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Rural internet funding announcements a step in the right direction, say advocates

Recent funding for internet projects in rural areas is seen as a good sign but there is concern the funding will be spread too thin
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WELLINGTON COUNTY – Rural internet advocates are cautiously optimistic about the impact recent government funding announcements could have in Wellington County. 

This week the federal government announced $1.75 billion in funding for more reliable and fast internet in rural and remote areas.  

The province also committed nearly $1 billion, some of which was previously announced, to connect underserved communities.

University of Guelph prof. Helen Hambly Odame who leads the Regional and Rural Broadband (R2B2) project, which advocates for and works for improved internet connectivity for rural areas, called these announcements a step in the right direction but cautioned that this money may be spread thin. 

“Broadband connectivity projects, especially fibre optic investments but also on the cellular side of things, they’re quite expensive,” Hambly Odame said. “They’re not cheap, easy or quick projects to build. As a result this money will get eaten up pretty quickly.”

The R2B2 project has been working with the Township of Puslinch by sharing data on connectivity rates. 

Puslinch has been working with R2B2 and Clearcable on a business case to justify their applications for government funding. 

Recent announcements could be good news for towns, like Puslinch, that are looking to improve their connectivity.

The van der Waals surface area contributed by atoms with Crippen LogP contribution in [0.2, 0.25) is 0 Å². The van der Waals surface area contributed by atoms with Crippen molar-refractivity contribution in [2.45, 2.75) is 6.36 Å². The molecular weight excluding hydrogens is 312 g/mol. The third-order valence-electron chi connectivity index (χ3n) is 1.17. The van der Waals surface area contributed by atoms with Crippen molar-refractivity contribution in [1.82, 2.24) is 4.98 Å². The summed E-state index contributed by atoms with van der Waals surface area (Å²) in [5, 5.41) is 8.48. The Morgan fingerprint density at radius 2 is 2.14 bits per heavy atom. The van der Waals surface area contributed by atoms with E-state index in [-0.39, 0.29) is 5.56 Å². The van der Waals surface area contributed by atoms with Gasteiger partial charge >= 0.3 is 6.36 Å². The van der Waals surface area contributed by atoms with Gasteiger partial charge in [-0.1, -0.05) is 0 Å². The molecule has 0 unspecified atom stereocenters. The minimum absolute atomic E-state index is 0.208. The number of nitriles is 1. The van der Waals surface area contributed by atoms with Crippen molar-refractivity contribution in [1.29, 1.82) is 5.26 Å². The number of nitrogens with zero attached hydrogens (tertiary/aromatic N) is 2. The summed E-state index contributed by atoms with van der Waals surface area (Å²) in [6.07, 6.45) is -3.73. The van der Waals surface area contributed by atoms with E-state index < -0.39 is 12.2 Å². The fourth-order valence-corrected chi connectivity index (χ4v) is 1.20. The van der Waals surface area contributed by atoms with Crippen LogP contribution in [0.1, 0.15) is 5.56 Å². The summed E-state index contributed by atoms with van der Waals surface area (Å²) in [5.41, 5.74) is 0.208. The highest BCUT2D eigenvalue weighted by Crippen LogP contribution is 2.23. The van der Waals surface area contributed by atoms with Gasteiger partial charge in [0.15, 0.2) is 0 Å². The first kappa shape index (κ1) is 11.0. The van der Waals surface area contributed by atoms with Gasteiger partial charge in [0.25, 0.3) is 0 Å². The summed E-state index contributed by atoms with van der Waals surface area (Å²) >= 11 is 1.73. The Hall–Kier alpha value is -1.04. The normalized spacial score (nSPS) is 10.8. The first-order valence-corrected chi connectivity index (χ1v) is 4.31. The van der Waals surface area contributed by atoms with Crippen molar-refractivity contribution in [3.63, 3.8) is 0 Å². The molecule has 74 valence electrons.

“Could a township like Puslinch get excited about this and encouraged by this? Yes,” Hambly Odame said. “But will it (funding) be spread thin? Absolutely.”

Glenn James, chair of the Puslinch Highspeed Internet Initiative, agrees that more funding would certainly not hurt but is unsure if necessary areas will be granted funding based on current criteria. 

James explained that typically for these projects the internet service provider pays for about 75 per cent of the infrastructure and the government kicks in 25 per cent. 

He said he thinks this is to spread projects out as much as possible in the country.

However, in his view this isn’t always reasonable cost-wise for places with difficult geography and low population density.

“We have places in Puslinch where that’s probably not going to be feasible,” James said. “Those are the people that need the service pretty badly. They’re the people who are going to be left behind.”

To address this issue, James said the government needs to figure out how to spend this funding quickly and to relax the criteria for funding the projects. 

He suggests the government could put in 50 or 75 per cent of the cost of the infrastructure in some cases.

Hambly Odame said the most important next step is to get applications through the review process and approved as soon as possible. 

“We do have a sense that things are moving in the right direction in terms of opening up new money to get communities that are unserved or underserved better connectivity,” she said. 

Keegan Kozolanka

About the Author: Keegan Kozolanka

Keegan Kozolanka is a general assignment reporter for EloraFergusToday, covering Wellington County. Keegan has been working with Village Media for more than two years and helped launch EloraFergusToday in 2021.
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